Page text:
Congressman Darrell Issa, at left, and Attorney General Eric Holder, at right.
U.S. Rep. Darrell Issa, left, and Attorney General Eric Holder met on June 19, but they were unable to resolve the current impasse over the "Fast and Furious" investigation. Reuters

U.S. Rep. Darrell Issa, chairman of the House Oversight and Government Reform Committee, told ABC News' This Week on Sunday that Attorney General Eric Holder's refusal to produce documents on Operation Fast and Furious was clearly a cover-up.

But when asked on the same day by Fox News Sunday whether he had evidence of a specific White House cover-up, Issa responded No, we don't.

However, Issa, R-Calif., told This Week that the Obama administration and the Justice Department have used deny, delay, and recuse tactics, and warned that We [the Congress] have every right to see documents that say, did you know, when did you know, what did you know, including even the president. His comments to Fox were even harsher: Justice lied to the American people on February 4th [2011] and didn't make it right for 10 months.

Holder, cited for contempt by Issa's committee last week, now faces a potential vote in the House next week that may find him in contempt of Congress. The charge usually involves the obstruction of a legislative investigation through refusal to comply with a subpoena requiring the production of certain documents.

Yet, the Justice Department said on Wednesday it has already provided more than 7,600 pages of documents to Congress on the case and participated in more than 11 hearings, challenging the notion that they have been uncooperative.

Moreover, Holder maintains that efforts of the committee and Republican congressmen represent a political tactic targeted at shaming Democrats and Obama during a major election year. He calls the committee's demands unwarranted, unnecessary and unprecedented.

Fast and Furious was a gunwalking operation set up by the Bureau of Alcohol, Tobacco, Firearms and Explosives between 2006 and 2011 to track known illegal and smuggled weapons entering Mexico for the drug cartels, with the ultimate purpose of implicating higher level cartel leaders.

However, field agents within the ATF itself have questioned the effectiveness of the tactic, which ultimately allowed the sale of some 2,000 firearms -- 700 of which were recovered by year's end of 2011. The failure to date to arrest any leading cartel figures and the death of border agent Brian Terry in mid-December 2010 from suspected gunwalked weapons have led to widespread criticisms of the operation.

Asked by the House Judiciary Committee on May 3, 2011, about Fast and Furious, Holder originally said he did not know about the operation until a month previous and was uncertain who first approved it. The attorney general says his office has banned the use of similar law enforcement methods since that time.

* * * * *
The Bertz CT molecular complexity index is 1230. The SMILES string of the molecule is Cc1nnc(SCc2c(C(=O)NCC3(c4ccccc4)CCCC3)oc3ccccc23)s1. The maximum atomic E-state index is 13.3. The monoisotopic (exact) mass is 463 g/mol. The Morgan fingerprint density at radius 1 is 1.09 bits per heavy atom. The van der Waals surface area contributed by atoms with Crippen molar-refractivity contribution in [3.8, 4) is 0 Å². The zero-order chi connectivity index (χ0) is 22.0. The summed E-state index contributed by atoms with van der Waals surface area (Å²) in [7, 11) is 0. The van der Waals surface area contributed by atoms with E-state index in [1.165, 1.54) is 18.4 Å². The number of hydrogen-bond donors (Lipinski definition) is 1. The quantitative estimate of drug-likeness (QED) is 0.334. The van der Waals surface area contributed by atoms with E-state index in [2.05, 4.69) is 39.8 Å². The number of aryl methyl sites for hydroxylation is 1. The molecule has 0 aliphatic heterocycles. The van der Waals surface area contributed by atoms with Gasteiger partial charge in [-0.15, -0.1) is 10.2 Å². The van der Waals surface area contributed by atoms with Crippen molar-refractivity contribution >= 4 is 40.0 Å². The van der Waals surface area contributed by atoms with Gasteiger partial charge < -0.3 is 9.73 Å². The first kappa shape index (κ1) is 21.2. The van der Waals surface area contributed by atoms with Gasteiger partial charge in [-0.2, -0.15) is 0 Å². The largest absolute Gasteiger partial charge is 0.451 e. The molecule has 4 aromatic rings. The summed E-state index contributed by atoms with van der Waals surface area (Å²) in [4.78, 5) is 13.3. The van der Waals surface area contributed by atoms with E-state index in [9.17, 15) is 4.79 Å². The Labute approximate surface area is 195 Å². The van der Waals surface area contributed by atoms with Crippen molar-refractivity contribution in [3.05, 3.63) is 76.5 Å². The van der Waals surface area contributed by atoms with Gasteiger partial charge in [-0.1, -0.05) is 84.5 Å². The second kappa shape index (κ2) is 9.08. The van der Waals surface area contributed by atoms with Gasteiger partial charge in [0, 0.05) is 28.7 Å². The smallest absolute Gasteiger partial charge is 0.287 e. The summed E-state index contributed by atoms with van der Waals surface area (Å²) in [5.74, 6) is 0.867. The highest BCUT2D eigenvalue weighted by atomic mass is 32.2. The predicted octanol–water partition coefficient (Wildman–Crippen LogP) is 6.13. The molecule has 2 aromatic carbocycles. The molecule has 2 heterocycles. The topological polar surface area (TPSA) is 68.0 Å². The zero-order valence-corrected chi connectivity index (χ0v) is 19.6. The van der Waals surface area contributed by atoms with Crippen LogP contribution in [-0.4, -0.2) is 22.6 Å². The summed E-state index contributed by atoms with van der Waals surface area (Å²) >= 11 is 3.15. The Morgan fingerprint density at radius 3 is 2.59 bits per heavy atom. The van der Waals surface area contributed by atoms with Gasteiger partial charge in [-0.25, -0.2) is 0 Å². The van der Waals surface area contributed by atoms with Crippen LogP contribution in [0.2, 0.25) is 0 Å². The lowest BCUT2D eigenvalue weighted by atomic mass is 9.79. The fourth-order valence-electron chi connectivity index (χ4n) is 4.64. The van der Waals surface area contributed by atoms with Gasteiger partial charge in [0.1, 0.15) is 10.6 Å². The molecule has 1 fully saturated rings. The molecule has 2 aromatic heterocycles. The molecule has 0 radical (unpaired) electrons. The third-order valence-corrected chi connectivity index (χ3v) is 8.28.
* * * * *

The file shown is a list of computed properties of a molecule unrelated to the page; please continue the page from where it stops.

Yet, in October 2011 newly released Justice Department documents appeared to implicate Holder's knowledge of the operation since 2010, a contradiction of his May testimony.

Issa says the committee now needs further documents detailing the Justice Department's decision to claim in a February 2011 letter to Congress that the ATF never knowingly allowed the use of Fast and Furious tactics. Holder in turn claims the letter contained incorrect information inserted by accident. Issa also believes that an additional early 2011 memo drafted by Deputy Assistant Attorney General Jason Weinstein implicates the Justice Department in having knowingly provided Congress with false information.

A meeting between Holder and Issa on the evening of June 19 failed to produce any compromises. The House Oversight and Reform Committee voted the next day 23 to 17 along party lines to place Holder in contempt, a decision which may now go to the House floor unless some deal is reached first.

However, Issa notes that the administration's release of the particular documents requested means that the vote of contempt may be delayed.

Either way, the congressman has cemented a reputation as a figure in the Republican Party with an axe to grind against the current administration. Earlier this year, Issa told Bloomberg that Obama's was the most corrupt government in history.

The president has attempted to use executive privilege to shield the documents from being given to Congress, the first time he has ever used the power since he took office. Executive privilege prevents confidential information and communications from being given to the legislative branch under the argument that doing so would jeopardize ongoing operations.

Texas Gov. and former presidential candidate Rick Perry told CBS' Face the Nation on Sunday that What I would favor is the president of the United States being transparent with what is going on. I mean what is so important -- what are they hiding? What has gone on that's so important that I'm going to use executive privilege to keep the United States Congress from having documents?

Republicans have harshly critizied the president's attempt to protect the Justice Department and the attorney general.

Holder, the first African-American to head the Justice Department, has been a controversial figure since his appointment in February 2009. The GOP has blasted him for actions which they describe as giving preferential treatment to minority groups, as well as other isses in the prosecution of terror suspections and state immigration cases.